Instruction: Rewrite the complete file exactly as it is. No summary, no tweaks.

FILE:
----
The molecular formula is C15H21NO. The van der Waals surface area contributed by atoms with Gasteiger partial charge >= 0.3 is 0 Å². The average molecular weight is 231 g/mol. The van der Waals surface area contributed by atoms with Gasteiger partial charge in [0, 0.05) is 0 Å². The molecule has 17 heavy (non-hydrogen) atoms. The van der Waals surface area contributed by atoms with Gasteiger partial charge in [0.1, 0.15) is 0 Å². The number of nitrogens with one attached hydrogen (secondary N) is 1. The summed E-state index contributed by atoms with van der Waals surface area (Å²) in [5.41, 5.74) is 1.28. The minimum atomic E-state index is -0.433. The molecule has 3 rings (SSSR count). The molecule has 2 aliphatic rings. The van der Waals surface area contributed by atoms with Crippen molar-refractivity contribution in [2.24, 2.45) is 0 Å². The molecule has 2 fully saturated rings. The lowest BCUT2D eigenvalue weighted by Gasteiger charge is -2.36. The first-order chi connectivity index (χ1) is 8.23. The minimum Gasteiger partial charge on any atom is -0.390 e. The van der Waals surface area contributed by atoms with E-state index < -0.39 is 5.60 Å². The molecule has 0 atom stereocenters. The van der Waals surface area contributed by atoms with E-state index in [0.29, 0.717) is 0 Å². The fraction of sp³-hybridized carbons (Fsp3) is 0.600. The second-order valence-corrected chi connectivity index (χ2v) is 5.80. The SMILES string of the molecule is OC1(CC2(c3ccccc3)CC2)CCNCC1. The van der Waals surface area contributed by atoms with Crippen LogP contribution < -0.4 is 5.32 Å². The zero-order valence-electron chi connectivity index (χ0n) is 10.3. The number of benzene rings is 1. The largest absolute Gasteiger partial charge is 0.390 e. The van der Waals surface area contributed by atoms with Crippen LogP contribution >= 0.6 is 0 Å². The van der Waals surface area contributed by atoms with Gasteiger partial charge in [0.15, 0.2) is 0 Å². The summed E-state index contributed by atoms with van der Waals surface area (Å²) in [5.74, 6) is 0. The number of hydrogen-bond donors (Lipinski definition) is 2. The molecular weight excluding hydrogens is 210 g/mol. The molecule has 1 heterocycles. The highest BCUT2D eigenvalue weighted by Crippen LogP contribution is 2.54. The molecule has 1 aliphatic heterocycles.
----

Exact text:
The molecular formula is C15H21NO. The van der Waals surface area contributed by atoms with Gasteiger partial charge >= 0.3 is 0 Å². The average molecular weight is 231 g/mol. The van der Waals surface area contributed by atoms with Gasteiger partial charge in [0, 0.05) is 0 Å². The molecule has 17 heavy (non-hydrogen) atoms. The van der Waals surface area contributed by atoms with Gasteiger partial charge in [0.1, 0.15) is 0 Å². The number of nitrogens with one attached hydrogen (secondary N) is 1. The summed E-state index contributed by atoms with van der Waals surface area (Å²) in [5.41, 5.74) is 1.28. The minimum atomic E-state index is -0.433. The molecule has 3 rings (SSSR count). The molecule has 2 aliphatic rings. The van der Waals surface area contributed by atoms with Crippen molar-refractivity contribution in [2.24, 2.45) is 0 Å². The molecule has 2 fully saturated rings. The lowest BCUT2D eigenvalue weighted by Gasteiger charge is -2.36. The first-order chi connectivity index (χ1) is 8.23. The minimum Gasteiger partial charge on any atom is -0.390 e. The van der Waals surface area contributed by atoms with E-state index < -0.39 is 5.60 Å². The molecule has 0 atom stereocenters. The van der Waals surface area contributed by atoms with E-state index in [0.29, 0.717) is 0 Å². The fraction of sp³-hybridized carbons (Fsp3) is 0.600. The second-order valence-corrected chi connectivity index (χ2v) is 5.80. The SMILES string of the molecule is OC1(CC2(c3ccccc3)CC2)CCNCC1. The van der Waals surface area contributed by atoms with Crippen LogP contribution < -0.4 is 5.32 Å². The zero-order valence-electron chi connectivity index (χ0n) is 10.3. The number of benzene rings is 1. The largest absolute Gasteiger partial charge is 0.390 e. The van der Waals surface area contributed by atoms with Crippen LogP contribution >= 0.6 is 0 Å². The van der Waals surface area contributed by atoms with Gasteiger partial charge in [0.15, 0.2) is 0 Å². The summed E-state index contributed by atoms with van der Waals surface area (Å²) in [5.74, 6) is 0. The number of hydrogen-bond donors (Lipinski definition) is 2. The molecular weight excluding hydrogens is 210 g/mol. The molecule has 1 heterocycles. The highest BCUT2D eigenvalue weighted by Crippen LogP contribution is 2.54. The molecule has 1 aliphatic heterocycles.